Climate crisis driving hunger, warns WFP on World Food Day

WFP's Representative and Country Director for the Philippines Brenda Barton talks about how climate change affects food security at the Department of Agriculture's World Food Day 2021 event.
WFP’s Representative and Country Director for the Philippines Brenda Barton talks about how climate change affects food security at the Department of Agriculture’s World Food Day 2021 event.
MANILA PHILIPPINES- The world faces an exponential increase in hunger fuelled by the climate crisis if urgent global action to help communities adapt to climatic shocks and stresses is ignored, the United Nations World Food Programme (WFP) has warned on World Food Day.

“The climate crisis has the potential to overwhelm humanity. The world is not prepared for the unprecedented rise in hunger we will see if we do not invest in programs that help vulnerable communities adapt and build resilience to our changing climate,” said WFP Executive Director David Beasley. “The climate crisis is fuelling a food crisis.”

Vulnerable communities, a vast majority of whom rely on agriculture, fishing, and livestock, who contribute the least to the climate crisis, bear the brunt of the impacts with limited means to cushion the blow.

Building on this year’s theme for World Food Day, “Our actions are our future- better production, better nutrition, a better environment, and a better life”, WFP called on world leaders to recognise the close link between hunger and the climate crisis, urging them to redouble their efforts to address the changing climate in advance of the November 2021 United Nations Climate Change Conference in Glasgow (COP26).

“The climate crisis is a threat multiplier,” said Brenda Barton, WFP’s Representative and Country Director for the Philippines at yesterday’s World Food Day 2021 main event with the Department of Agriculture and the Food and Agriculture Organization (FAO). “We see this here in the Philippines where the nexus between high rates of malnutrition, repeated climate shocks, and now the COVID pandemic, has put more and more people’s food and nutrition security at risk.”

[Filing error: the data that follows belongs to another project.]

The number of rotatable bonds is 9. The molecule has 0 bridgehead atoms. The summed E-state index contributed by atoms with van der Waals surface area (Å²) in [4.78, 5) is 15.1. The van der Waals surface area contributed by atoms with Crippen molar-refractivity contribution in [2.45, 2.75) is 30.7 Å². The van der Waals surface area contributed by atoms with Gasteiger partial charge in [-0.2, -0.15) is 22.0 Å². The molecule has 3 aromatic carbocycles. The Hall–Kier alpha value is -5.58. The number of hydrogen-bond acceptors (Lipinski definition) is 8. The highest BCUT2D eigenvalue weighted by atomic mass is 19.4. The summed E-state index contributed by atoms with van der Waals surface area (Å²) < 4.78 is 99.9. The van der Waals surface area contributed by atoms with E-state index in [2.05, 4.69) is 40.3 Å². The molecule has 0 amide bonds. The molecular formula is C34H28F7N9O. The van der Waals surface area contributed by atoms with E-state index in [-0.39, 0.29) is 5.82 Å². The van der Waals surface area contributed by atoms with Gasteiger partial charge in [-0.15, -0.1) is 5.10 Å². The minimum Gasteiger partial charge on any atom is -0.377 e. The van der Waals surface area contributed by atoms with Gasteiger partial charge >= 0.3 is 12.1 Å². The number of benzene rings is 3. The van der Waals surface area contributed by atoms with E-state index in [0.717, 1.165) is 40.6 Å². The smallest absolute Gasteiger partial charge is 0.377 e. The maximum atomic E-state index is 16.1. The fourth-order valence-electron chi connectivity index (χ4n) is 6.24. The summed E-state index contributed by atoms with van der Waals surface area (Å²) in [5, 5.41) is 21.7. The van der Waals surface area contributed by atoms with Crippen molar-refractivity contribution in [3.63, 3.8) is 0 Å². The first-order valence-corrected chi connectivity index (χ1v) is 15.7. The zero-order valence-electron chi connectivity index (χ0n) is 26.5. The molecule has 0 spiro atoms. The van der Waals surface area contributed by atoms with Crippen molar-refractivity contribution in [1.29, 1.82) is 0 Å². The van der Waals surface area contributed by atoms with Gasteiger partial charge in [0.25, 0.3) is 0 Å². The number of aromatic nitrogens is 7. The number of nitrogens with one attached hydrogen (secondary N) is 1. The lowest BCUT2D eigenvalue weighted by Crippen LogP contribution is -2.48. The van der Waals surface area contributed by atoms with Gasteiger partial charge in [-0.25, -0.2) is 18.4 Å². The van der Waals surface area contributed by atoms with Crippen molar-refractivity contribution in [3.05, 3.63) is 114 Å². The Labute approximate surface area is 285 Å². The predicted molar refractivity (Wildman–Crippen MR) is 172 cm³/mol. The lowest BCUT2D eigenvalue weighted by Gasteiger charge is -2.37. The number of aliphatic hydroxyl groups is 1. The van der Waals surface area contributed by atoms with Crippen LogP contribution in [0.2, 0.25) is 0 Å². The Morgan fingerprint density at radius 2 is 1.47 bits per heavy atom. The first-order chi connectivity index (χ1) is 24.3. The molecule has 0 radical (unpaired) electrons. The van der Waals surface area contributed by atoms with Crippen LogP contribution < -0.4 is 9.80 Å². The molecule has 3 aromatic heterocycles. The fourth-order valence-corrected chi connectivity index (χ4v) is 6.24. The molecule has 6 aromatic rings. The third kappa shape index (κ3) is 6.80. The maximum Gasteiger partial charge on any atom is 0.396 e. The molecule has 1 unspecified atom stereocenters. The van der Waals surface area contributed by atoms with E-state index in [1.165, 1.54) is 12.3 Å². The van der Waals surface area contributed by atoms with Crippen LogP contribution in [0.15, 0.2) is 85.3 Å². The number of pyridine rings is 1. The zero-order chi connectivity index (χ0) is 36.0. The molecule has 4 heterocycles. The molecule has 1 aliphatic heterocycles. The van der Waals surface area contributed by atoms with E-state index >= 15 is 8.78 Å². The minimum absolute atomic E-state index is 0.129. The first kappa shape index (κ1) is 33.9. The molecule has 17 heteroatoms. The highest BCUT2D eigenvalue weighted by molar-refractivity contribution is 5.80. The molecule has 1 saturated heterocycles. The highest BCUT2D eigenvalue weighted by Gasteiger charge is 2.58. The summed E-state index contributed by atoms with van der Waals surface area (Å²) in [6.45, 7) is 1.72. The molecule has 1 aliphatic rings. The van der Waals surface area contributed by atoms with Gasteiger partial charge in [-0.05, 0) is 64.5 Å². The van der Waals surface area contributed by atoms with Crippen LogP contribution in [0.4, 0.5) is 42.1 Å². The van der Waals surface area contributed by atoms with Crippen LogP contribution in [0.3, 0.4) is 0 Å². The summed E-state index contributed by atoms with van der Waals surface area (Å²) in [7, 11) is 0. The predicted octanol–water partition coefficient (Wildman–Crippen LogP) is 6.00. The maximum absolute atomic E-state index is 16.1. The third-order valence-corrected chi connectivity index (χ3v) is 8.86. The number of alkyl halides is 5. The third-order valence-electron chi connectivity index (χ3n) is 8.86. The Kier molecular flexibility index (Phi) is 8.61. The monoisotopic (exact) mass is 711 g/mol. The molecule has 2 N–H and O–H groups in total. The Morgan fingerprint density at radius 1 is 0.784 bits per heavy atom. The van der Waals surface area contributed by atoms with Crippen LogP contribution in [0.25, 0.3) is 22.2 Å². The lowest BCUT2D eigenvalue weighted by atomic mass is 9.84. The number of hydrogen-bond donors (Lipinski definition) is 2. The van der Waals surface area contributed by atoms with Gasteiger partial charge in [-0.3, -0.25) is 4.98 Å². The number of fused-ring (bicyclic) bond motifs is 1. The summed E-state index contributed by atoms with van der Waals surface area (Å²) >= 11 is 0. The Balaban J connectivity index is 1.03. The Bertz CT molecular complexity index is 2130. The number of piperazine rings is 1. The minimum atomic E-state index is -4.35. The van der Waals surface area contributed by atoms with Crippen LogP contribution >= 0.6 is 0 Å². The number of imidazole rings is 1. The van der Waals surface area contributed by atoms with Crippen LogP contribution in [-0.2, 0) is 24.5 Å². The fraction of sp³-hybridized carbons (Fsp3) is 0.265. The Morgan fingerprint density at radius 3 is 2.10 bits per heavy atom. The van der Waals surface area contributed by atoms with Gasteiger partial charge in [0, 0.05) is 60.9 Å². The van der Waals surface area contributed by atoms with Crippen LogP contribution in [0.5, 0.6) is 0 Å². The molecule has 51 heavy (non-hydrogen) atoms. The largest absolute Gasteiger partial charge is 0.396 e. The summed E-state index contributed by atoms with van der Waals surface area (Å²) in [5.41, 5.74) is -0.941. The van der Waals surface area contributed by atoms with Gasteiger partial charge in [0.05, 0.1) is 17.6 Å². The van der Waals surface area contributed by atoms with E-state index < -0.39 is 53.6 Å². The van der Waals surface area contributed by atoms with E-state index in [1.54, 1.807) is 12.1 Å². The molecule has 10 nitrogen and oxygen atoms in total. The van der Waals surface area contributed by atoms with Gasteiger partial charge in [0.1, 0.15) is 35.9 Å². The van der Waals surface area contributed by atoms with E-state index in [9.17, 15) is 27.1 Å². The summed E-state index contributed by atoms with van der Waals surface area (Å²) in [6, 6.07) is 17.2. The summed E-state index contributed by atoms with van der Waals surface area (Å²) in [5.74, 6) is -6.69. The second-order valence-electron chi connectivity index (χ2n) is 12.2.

The Philippines ranks fourth among the countries most affected by climate risks over a 20-year period.

When typhoons and other shocks strike, nutrition worsens. According to a 2019 nutrition survey by the Department of Science and Technology-Food and Nutrition Research Institute, 64.1% of households are food insecure. Malnutrition rates in the Philippines, particularly stunting, remain high and are currently amongst the top ten worst in the world numerically. Almost 30 percent of children under five too short for their age. This has a negative, lifelong impact on children’s physical and cognitive development, and consequently, the country’s future human capital.

WFP works with the Philippine Government to support needed agriculture interventions, and innovative climate-related initiatives including anticipatory actions to mitigate the severe impact of typhoons and other shocks when they do occur. WFP provides cash and other assets to thousands of farming and fishing communities to provide sustainable livelihoods and improve their resilience to climate shocks. In addition, WFP works with the government in its advocacy to promote the production and consumption of iron-fortified rice to directly reduce stunting cases.

“We must urgently act and act collectively, using innovative ways to manage climate risks and to protect vulnerable communities — especially the farming and fishing sectors on whom we rely to produce the very food we eat every day,” said Barton.

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